Background: Necrotizing soft-tissue infections such as necrotizing fasciitis and Fournier's gangrene are a source of high morbidity and mortality. These difficult cases are increasingly being referred to burn centers for specialized wound and critical care issues. In this study, we examine our institution's recent experience with a large series of necrotizing soft-tissue infections.
Study design: A retrospective chart review was performed of 65 consecutive patients over a 5-year period with necrotizing soft-tissue infections that required radical surgical debridement.
Results: Overall survival was 83%, with an average length of stay of 32.4+/-3.32 days for survivors and for the entire group of 29.5+/-3 days. Time from onset of symptoms to initial presentation to our institution averaged 6.9+/-1.19 days. Patients averaged 2.9+/-0.22 surgical procedures, and 46% of patients required skin grafting with an average graft area of 1554+/-248 cm(2). Of the survivors, only 54% were able to return home, with 46% needing further hospitalization or transfer to an inpatient rehabilitation facility.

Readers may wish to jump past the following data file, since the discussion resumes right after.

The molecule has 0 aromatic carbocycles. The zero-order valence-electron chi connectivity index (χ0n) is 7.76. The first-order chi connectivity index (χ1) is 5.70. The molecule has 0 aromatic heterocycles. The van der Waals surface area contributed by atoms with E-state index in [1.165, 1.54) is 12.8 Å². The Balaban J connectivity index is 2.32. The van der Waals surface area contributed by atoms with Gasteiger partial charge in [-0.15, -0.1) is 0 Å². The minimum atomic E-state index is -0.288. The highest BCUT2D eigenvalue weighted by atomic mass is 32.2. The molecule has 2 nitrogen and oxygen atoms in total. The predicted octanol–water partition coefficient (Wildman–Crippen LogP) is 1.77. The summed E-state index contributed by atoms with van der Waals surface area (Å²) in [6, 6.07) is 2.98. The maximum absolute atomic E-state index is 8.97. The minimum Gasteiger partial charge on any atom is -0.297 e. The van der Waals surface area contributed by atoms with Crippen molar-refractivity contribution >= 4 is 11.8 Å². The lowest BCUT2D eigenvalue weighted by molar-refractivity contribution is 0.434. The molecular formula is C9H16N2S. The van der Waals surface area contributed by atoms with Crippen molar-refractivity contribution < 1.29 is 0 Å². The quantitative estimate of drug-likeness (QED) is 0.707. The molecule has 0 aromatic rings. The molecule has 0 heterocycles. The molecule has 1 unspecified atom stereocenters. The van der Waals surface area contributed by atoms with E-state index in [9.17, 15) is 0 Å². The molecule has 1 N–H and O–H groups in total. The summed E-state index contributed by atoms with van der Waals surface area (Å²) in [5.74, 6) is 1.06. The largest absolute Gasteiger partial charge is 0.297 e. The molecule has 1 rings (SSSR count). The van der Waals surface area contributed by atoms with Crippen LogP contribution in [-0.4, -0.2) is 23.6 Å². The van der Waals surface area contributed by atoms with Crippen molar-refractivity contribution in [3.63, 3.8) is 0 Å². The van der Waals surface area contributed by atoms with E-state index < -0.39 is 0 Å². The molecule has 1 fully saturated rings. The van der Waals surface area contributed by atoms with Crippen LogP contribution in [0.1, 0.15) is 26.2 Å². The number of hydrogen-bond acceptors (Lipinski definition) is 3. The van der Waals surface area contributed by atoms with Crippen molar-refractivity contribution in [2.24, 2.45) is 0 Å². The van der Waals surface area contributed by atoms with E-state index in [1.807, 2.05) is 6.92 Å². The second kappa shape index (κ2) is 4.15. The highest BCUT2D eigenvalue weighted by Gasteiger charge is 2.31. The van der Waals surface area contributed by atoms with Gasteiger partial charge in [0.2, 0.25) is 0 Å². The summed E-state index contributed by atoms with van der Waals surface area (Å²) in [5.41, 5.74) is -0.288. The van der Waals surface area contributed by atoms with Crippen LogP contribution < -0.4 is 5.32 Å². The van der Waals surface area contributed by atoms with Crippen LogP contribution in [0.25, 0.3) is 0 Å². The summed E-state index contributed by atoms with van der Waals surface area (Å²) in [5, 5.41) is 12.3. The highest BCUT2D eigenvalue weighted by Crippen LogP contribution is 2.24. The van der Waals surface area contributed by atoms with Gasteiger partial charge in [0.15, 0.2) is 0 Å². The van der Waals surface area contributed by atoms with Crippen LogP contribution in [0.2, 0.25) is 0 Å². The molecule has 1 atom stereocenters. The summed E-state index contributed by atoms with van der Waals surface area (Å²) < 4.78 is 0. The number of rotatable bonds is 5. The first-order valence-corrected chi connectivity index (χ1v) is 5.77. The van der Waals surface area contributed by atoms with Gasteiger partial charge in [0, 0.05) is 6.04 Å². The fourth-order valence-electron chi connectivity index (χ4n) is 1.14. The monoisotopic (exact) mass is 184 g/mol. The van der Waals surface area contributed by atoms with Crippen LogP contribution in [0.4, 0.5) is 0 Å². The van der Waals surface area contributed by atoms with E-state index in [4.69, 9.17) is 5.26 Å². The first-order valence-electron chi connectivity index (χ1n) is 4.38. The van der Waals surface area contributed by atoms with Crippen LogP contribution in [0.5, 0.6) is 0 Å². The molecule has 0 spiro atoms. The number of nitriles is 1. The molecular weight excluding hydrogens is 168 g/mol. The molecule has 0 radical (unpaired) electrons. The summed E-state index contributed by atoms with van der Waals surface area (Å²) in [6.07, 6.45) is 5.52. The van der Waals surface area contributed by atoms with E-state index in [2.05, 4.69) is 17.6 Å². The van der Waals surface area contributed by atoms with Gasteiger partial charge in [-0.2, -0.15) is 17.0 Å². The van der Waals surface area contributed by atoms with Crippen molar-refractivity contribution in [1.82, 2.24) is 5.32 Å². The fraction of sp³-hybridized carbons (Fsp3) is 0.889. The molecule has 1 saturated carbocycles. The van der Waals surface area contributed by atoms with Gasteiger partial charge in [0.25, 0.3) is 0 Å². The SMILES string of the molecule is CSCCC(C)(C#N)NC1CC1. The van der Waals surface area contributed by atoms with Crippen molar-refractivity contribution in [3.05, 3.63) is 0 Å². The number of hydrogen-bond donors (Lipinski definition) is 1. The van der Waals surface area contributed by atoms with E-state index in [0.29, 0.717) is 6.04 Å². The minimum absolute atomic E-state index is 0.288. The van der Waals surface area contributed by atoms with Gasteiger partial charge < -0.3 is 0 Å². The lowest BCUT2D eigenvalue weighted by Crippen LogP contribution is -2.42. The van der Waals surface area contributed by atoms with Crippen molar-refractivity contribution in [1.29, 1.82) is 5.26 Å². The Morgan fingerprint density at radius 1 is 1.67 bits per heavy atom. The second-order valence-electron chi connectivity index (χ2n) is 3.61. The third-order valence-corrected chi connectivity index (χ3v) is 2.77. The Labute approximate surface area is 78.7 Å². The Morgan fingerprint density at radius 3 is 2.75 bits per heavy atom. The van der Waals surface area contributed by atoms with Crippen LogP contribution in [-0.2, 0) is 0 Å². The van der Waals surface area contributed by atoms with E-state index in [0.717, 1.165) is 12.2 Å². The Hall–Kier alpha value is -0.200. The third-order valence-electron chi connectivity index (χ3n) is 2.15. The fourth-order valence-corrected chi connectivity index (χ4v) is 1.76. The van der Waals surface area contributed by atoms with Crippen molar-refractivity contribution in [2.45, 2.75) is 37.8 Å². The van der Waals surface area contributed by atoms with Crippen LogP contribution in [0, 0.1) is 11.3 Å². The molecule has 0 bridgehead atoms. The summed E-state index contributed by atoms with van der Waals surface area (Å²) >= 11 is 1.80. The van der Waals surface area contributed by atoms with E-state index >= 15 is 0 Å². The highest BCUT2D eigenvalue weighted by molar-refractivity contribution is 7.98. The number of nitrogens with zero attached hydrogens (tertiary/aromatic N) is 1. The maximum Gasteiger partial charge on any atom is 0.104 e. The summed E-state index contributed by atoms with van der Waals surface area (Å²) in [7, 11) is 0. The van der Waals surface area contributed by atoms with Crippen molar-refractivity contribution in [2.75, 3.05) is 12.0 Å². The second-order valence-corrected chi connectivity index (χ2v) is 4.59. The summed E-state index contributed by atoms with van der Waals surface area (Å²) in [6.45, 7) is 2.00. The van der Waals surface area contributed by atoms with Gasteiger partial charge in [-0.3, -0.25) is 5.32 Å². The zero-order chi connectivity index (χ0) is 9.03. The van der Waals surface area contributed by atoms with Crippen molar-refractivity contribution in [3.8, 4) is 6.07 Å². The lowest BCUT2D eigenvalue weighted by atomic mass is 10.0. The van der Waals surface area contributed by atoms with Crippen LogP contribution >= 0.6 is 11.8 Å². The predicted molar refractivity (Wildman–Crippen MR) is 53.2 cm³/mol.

Conclusions: There were frequent delays in diagnosis and referrals to and from within our institution, and progress can be made in educating the medical community to identify these patients. Advancements in wound care and critical care have made inroads into the treatment of patients with necrotizing soft-tissue infections. However, these infections continue to be a source of high morbidity and mortality and significant healthcare resource consumption. These challenging patients are best served with prompt diagnosis, immediate radical surgical debridement, and aggressive critical care management. Referral to a major burn center may help provide optimal surgical intervention, wound care, and critical care management.